Thanks for the clarification Doug. Still a bulky body IMO compared to Micro 4/3. But again what do you want? Compactness or DOF. Either way still beats hauling around the SLR body's of the 70's. It should all come together at some point if we all wait long enough.
There are a number of "scaling laws" with regard to sensor size:
(for each factor listed below, changes assuming all other factors do not change)
* Larger sensor: better resolution (constant pixel size)
* Larger sensor: smaller DoF (constant F stop)
* Larger sensor: better low light sensitivity (constant number of pixels)
* Larger sensor: longer (real) focal length required for a constant field of view
* Larger sensor: harder to make large ratio zoom
* Larger sensor: bigger, heavier camera bodies.
* Larger sensor: bigger, heavier lenses
* Larger pixels: better low light performance
* Larger pixels: better dynamic range
* Lens diffraction limits: depends only on F-stop,
* Most lenses are best ~F/8 (diffraction plus aberrations)
SLR bodies have to be big enough to have space to have the mirror flip up. (The mirror reflects the light into the eyepiece and flips out of the way so the light can hit the sensor when taking the picture.) The mirrorless cameras (eg Canon EOS M http://www.usa.canon.com/cusa/consumer/products/cameras/slr_cameras/eos_m_ef_m_22mm_stm_kit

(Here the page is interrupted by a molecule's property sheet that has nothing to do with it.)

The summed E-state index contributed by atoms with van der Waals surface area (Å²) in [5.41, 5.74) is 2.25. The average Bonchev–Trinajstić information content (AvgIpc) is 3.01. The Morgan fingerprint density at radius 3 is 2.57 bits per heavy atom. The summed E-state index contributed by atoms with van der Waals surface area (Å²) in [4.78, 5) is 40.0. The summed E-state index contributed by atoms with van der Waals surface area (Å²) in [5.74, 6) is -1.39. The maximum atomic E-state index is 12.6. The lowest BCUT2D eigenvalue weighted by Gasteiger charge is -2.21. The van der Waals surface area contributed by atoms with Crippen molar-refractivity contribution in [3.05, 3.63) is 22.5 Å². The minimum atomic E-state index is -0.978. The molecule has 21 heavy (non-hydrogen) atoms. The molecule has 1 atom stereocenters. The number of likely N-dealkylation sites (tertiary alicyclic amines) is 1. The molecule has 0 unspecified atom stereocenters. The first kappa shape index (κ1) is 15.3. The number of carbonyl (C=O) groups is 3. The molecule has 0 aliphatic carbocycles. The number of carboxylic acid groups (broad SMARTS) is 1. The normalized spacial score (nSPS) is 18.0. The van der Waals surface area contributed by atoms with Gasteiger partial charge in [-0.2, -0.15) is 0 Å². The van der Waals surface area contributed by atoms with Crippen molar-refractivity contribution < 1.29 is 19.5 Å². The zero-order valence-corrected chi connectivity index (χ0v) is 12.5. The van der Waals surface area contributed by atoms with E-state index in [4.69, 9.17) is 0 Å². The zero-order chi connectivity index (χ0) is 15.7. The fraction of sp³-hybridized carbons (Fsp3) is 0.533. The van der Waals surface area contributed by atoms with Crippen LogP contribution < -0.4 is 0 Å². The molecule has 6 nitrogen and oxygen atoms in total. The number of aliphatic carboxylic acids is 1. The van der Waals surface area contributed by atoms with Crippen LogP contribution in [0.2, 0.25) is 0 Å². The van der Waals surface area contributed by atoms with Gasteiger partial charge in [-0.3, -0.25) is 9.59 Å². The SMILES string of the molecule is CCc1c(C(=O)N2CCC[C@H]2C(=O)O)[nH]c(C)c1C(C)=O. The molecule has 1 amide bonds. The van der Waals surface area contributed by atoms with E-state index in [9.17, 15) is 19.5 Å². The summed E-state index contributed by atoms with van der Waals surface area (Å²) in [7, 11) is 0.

) are smaller but cannot have optical through-the-lens viewfinders.
A number of the small P&Ses use a periscope design--the light is reflected 90 degrees and travels parallel to the face of the camera before hitting the sensor to allow smaller bodies.
Some people with large hands find it hard to hold small camera bodies. And finally, the weight of a large body and lens can help one hold a camera steady.
In summary, there is no such thing as a universally optimum camera size--it depends on what you want to do with it and how much money you want to spend.